New York State Court of Claims

New York State Court of Claims

GIBSON v. THE STATE OF NEW YORK, #2009-016-031, Claim No. 115718, Motion No. M-76147


Synopsis



Case Information

UID:
2009-016-031
Claimant(s):
LAVAR A. GIBSON
Claimant short name:
GIBSON
Footnote (claimant name) :

Defendant(s):
THE STATE OF NEW YORK
Footnote (defendant name) :

Third-party claimant(s):

Third-party defendant(s):

Claim number(s):
115718
Motion number(s):
M-76147
Cross-motion number(s):

Judge:
Alan C. Marin
Claimant’s attorney:
Lavar A. Gibson, Pro Se
Defendant’s attorney:
Andrew M. Cuomo, Attorney GeneralBy: Roberto Barbosa, Esq., AAG
Third-party defendant’s attorney:

Signature date:
May 26, 2009
City:
New York
Comments:

Official citation:

Appellate results:

See also (multicaptioned case)



Decision

Claimant Lavar A. Gibson moves for an order striking defendant’s answer and for summary judgment in his favor. In his claim, Mr. Gibson alleges as follows: On the evening of July 11, 2008, he reported to the infirmary at Woodbourne Correctional Facility to receive his daily prescribed dosage of the medication Paxil. When the nurse on duty dispensed his medication, he was given three additional pills along with the Paxil, which the nurse identified to him as Zoloft, and which she said had been prescribed for claimant by the facility psychiatrist. Gibson ingested the medication, and about an hour later, he was called back to the infirmary where the nurse advised him that the Zoloft had been given to him in error, and had actually been intended for another newly arrived inmate with the same last name as claimant. The next morning, claimant began suffering nausea, vomiting, headaches and stomach aches which lasted for 48 hours. Contrary to claimant’s allegations, defendant denies that the nurse had any discussion with claimant at the time she provided the Zoloft to him; according to defendant, claimant made no inquiry before swallowing the Zoloft pills. In any event, defendant does not dispute that “claimant was given, and ingested, 150 mg of Zoloft that was not prescribed to him . . .”[1] Defendant does, however, dispute claimant’s symptoms and their causation.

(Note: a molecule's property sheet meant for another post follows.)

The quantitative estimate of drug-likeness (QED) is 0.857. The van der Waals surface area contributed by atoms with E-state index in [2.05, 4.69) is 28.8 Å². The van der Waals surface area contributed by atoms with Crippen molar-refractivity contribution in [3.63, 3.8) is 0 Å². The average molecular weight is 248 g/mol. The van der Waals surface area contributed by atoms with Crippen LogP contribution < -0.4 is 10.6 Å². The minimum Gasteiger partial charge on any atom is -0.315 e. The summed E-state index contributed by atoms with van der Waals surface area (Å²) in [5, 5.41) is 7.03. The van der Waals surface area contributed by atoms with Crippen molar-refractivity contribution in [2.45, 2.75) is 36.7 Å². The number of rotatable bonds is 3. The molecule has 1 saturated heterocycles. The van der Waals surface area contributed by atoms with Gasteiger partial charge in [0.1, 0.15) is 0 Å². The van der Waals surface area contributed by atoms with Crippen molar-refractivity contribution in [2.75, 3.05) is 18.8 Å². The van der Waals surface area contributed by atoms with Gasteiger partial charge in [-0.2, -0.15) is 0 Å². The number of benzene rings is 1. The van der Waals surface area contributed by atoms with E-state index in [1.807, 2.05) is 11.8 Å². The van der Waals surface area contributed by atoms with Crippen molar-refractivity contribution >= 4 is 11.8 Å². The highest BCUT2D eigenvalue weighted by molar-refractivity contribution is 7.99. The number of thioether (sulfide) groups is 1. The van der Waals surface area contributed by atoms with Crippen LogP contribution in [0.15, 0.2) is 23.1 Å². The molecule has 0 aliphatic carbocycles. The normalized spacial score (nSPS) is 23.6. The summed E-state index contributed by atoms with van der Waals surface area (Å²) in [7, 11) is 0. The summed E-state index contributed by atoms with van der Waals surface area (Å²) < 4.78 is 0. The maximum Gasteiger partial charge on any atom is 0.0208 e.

In order to prevail on this motion, Gibson must prove that any such symptoms were caused by the Zoloft -- this is the kind of issue that ordinarily requires expert testimony. In sum, issues of fact remain which preclude the granting of summary judgment. See CPLR 3212(b). Accordingly, having reviewed the submissions[2], IT IS ORDERED that motion no. M-76147 be denied.


May 26, 2009
New York, New York

HON. ALAN C. MARIN
Judge of the Court of Claims




  1. [1]See ¶5 of the March 18, 2009 affirmation of Roberto Barbosa.
  2. [2]The following were reviewed: claimant’s notice of motion with affidavit in support, attached claim and answer and exhibit list with exhibits A through H; defendant’s affirmation in opposition with exhibits 1 through 5; and “Claimant[’s] Response to Defendant’s Affirmation in Opposition for Summary Judgment.”